Print URL:

Local veterans guard military recruitment office

By Jake Magee
July 22, 2015

JANESVILLE—Chris Dean sat Wednesday on a bench a few doors down from the Armed Forces Career Center on Deerfield Drive.

His service dog Gandalf huddled in the shade beneath the bench. Somewhere on his person, Dean carried a concealed handgun.

Since Friday, Dean has spent hours each day outside the recruitment office, watching and waiting. He guessed he'd spent about 50 hours there as of Wednesday afternoon, and he's not quitting anytime soon.

Dean and at least a dozen other local veterans are taking shifts guarding the office during regular business hours. It's a joint effort with hundreds of other veterans at recruitment centers across the country in response to the Chattanooga, Tennessee, shootings last week in which a gunman killed five military members at recruitment facilities before being gunned down by police.

“It's more a response to the president not … letting at least there be an armed guard in the recruitment station,” Dean said.

The Chattanooga shooting victims weren't able to defend themselves because it's against the law for anyone to be armed with a firearm in a recruitment office, he said. A sign on the Deerfield Drive building warns residents to not bring a gun inside.

For Dean, standing guard not a political statement but a way to keep military personnel protected.

“That's our brothers in there, and they can't protect themselves,” he said. “We hope nothing happens here, but if it does, at least there's some kind of buffer between that person and them in there that can't protect themselves right now.”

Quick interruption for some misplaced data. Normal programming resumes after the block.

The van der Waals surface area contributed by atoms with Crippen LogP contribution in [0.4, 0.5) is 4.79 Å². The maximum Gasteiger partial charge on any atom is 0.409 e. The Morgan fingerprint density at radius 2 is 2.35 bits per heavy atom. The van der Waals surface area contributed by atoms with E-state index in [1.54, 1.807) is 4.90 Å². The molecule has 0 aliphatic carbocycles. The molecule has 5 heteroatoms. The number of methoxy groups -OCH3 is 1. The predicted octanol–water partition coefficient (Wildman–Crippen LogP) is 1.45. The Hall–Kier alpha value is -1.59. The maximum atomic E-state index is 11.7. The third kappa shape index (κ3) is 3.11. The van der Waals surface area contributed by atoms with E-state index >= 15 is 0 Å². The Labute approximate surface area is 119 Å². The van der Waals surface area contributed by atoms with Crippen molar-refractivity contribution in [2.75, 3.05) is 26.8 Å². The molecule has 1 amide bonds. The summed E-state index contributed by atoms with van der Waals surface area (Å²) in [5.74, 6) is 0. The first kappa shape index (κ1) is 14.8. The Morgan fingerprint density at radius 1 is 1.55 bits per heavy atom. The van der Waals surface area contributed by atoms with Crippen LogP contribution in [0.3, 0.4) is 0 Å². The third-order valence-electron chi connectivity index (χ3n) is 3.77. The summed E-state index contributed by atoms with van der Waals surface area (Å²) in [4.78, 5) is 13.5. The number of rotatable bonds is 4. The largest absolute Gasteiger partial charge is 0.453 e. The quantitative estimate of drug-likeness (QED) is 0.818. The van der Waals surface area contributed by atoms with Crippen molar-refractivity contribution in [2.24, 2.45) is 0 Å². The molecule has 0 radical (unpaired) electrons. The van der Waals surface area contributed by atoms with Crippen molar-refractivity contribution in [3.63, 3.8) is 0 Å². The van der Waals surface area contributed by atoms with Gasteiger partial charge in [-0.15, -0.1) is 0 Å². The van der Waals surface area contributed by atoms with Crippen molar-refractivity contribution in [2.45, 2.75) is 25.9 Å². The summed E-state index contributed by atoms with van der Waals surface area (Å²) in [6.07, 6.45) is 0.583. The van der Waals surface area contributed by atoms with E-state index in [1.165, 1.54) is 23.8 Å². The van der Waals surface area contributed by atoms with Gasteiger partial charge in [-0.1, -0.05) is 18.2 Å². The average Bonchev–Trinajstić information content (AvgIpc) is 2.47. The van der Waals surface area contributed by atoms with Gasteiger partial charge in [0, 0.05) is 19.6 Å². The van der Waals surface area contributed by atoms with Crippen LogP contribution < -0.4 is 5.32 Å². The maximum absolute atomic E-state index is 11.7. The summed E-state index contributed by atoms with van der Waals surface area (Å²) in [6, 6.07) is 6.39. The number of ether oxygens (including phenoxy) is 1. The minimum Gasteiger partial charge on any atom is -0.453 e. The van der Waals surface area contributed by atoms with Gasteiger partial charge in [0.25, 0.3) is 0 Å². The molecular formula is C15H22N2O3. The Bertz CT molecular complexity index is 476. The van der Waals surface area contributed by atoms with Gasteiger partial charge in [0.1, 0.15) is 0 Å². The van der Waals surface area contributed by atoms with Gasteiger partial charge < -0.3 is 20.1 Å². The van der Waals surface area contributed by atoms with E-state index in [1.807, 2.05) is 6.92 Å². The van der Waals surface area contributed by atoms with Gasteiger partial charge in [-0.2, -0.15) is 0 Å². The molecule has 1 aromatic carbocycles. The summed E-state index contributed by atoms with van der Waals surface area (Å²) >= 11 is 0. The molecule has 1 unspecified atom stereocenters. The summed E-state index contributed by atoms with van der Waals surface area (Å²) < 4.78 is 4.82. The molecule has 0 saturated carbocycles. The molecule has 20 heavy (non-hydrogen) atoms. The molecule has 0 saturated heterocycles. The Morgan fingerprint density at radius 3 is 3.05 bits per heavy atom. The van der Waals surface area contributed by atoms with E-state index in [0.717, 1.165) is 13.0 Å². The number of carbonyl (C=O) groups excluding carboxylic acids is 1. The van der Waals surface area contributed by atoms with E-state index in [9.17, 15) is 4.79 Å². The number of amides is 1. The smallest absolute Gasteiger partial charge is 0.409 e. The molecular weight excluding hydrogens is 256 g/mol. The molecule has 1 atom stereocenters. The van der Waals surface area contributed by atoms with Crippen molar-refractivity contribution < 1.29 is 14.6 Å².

While Dean sat, a person leaving Cozumel next door took a moment to ask Dean if he was guarding the recruitment office and thanked him. Dean said he's just as likely to be flipped off as he is thanked. Though Dean tends to remain inconspicuous, other veterans sometimes stand in plain view carrying rifles, he said.

“You kinda get that gun nut look going on,” Dean said.

Within the past few days, at least one veteran has stood outside armed with a rifle, he said.

Marc Woolsey has spent every day since Friday outside the office. He stopped by during work Wednesday to check on Dean before finishing his shift and returning in the afternoon.

“We gotta make a statement somehow, and the only way we can figure out how to do that … is be visible. Sooner or later, someone's gonna say, 'Why are these guys all over?'” Woolsey said.

Politicians already are beginning to respond. Sen. Tammy Baldwin and Sen. Ron Johnson introduced bills Wednesday that would allow recruitment office employees to carry firearms or would require armed guards stationed at recruiting facilities.

Recruitment office employees declined comment on the situation, but Woolsey said they sometimes bring the veterans food, water and candy.

Any armed person heading toward the office is up to no good, and Dean and Woolsey are prepared to stop anyone in such a situation, they said.

“If I gotta wrestle them, if I gotta fight them or, if I had a gun, I would do what it takes,” Woolsey said. “If someone wants to go in there and do them harm, I'm here to do them harm.”

Such action likely isn't necessary, though. Just being a visible is enough of a deterrent, Woolsey said.

Dean disagreed. Anyone with enough motivation will take people out, whether they're military personnel or veterans acting as a volunteer guards.

Woolsey, who spends his free time riding his motorcycle, has put his bike away until the government allows military personnel to arm themselves while in recruitment offices.

“Somebody's gotta do it,” he said. “It's gotta start somewhere, don't it?”